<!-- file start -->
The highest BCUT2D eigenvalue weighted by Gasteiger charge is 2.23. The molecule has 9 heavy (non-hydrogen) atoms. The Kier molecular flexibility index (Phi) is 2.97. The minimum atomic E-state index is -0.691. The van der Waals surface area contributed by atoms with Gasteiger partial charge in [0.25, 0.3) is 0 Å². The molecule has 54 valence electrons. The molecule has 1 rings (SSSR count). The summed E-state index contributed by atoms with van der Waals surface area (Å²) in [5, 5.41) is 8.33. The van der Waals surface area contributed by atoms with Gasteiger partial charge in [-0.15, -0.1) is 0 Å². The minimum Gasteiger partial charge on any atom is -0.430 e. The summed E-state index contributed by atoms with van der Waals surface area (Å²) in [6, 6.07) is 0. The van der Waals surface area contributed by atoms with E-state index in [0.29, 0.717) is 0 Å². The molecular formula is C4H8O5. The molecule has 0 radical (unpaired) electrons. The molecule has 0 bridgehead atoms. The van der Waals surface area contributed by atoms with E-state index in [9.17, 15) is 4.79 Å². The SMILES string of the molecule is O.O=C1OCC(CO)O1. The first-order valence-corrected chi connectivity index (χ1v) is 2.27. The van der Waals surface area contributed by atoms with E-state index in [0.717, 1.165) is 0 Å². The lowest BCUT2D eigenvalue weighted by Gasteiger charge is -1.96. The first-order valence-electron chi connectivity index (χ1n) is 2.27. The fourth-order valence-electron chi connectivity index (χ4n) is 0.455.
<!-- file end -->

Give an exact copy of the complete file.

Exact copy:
The highest BCUT2D eigenvalue weighted by Gasteiger charge is 2.23. The molecule has 9 heavy (non-hydrogen) atoms. The Kier molecular flexibility index (Phi) is 2.97. The minimum atomic E-state index is -0.691. The van der Waals surface area contributed by atoms with Gasteiger partial charge in [0.25, 0.3) is 0 Å². The molecule has 54 valence electrons. The molecule has 1 rings (SSSR count). The summed E-state index contributed by atoms with van der Waals surface area (Å²) in [5, 5.41) is 8.33. The van der Waals surface area contributed by atoms with Gasteiger partial charge in [-0.15, -0.1) is 0 Å². The minimum Gasteiger partial charge on any atom is -0.430 e. The summed E-state index contributed by atoms with van der Waals surface area (Å²) in [6, 6.07) is 0. The van der Waals surface area contributed by atoms with E-state index in [0.29, 0.717) is 0 Å². The molecular formula is C4H8O5. The molecule has 0 radical (unpaired) electrons. The molecule has 0 bridgehead atoms. The van der Waals surface area contributed by atoms with E-state index in [9.17, 15) is 4.79 Å². The SMILES string of the molecule is O.O=C1OCC(CO)O1. The first-order valence-corrected chi connectivity index (χ1v) is 2.27. The van der Waals surface area contributed by atoms with E-state index in [0.717, 1.165) is 0 Å². The lowest BCUT2D eigenvalue weighted by Gasteiger charge is -1.96. The first-order valence-electron chi connectivity index (χ1n) is 2.27. The fourth-order valence-electron chi connectivity index (χ4n) is 0.455.